Shop Talk

Retailers, consumers and prices

Survey: Most consumers plan to spend less this holiday season

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shopping-bagRetailers, listen up. A survey from Discover shows that more consumers believe economic conditions are still getting worse.
 
Discover’s U.S. Spending Monitor for October fell 3.2 points to 85.8 (that’s out of 100, which is where the index started in May 2007).
 
Forty-six percent felt economic conditions were getting worse. That’s up 3 points from September and the first time the survey has seen an increase since July.

Slightly more women (58 percent) than men (53 percent) rated the economy as poor. Overall, 56 percent called the economy poor, up from 52 percent in September.
 
“The Monitor has always shown that women tend to be less optimistic than men about the economy and their finances,” said Julie Loeger, senior vice president of brand and product management for Discover.  “But the record jump in the number of women rating the economy as poor and the pessimism over the current state of their finances may indicate a weak holiday shopping season ahead.”

The Discover U.S. Spending Monitor is based on interviews with 8,200 U.S. adults conducted thoughout October.

Nearly 63 percent of 5,000 consumers surveyed toward the end October plan to spend less on holiday gifts this year. That’s in line with last year’s projections, and we all know how the winter of 2008 turned out.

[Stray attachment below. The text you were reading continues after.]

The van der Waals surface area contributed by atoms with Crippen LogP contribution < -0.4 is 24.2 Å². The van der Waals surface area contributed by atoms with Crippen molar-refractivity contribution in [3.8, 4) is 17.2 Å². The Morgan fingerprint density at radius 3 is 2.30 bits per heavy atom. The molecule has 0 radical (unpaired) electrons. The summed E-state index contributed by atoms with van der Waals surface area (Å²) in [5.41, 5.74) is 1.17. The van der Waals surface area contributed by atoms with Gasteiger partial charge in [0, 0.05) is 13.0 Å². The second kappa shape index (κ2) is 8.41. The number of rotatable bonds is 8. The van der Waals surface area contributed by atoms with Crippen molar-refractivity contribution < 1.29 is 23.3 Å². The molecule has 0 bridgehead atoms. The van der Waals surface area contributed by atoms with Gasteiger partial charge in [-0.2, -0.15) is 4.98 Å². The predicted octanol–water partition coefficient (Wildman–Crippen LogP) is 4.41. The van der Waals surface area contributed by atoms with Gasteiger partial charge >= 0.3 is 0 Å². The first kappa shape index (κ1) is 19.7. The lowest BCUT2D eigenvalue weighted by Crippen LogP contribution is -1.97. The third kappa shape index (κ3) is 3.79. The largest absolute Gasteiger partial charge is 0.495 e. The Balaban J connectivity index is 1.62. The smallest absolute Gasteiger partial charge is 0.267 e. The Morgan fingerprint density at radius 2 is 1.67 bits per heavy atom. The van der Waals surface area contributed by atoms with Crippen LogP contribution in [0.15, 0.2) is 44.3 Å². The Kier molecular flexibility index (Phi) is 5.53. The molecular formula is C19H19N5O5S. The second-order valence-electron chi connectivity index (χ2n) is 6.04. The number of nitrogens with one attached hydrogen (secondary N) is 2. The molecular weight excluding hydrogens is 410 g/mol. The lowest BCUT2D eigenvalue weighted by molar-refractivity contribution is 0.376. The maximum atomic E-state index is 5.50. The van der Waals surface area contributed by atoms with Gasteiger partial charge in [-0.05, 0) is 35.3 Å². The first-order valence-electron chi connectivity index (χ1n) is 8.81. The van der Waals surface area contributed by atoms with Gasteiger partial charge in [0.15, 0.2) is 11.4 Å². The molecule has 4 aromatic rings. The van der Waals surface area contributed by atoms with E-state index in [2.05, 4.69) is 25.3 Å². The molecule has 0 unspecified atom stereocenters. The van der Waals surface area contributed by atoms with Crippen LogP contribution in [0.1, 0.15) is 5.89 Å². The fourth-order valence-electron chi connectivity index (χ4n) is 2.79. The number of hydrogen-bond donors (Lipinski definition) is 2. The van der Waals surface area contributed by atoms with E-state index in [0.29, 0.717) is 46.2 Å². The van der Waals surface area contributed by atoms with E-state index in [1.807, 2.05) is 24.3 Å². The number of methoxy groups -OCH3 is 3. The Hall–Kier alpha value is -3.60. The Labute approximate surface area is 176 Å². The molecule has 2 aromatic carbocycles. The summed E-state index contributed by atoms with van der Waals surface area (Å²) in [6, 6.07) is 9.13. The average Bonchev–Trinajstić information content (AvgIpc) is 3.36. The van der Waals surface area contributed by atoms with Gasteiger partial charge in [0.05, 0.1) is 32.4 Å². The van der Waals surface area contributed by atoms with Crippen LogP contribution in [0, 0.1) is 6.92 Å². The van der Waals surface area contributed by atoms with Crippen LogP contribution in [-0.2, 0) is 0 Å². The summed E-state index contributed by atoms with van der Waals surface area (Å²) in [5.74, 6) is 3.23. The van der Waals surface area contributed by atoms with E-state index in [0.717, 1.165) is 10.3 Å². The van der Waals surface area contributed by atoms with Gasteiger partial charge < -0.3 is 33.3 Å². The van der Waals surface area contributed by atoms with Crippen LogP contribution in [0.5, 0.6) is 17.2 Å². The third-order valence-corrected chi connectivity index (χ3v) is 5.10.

30 minutes with Wal-Mart’s CFO

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schoeweAfter Wal-Mart (which is now calling itself Walmart) reported quarterly results, the media was given about half an hour to ask its Chief Financial Officer Tom Schoewe (pictured at left) questions.

We asked about its quarterly results, how back-to-school is shaping up (and for that matter, what about Christmas?), how are consumers faring and what about this call for employer mandated health care coverage?

Food stamp ramp-up

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STORM-IKE/Family Dollar is seeing more consumers buy food at its stores.  It is also seeing more consumers use food stamps amid the recession. 

It would seem like a winning opportunity for Family Dollar to attract more shoppers with its low prices.  There’s just one hitch - less than half of the company’s stores currently accept food stamps. 

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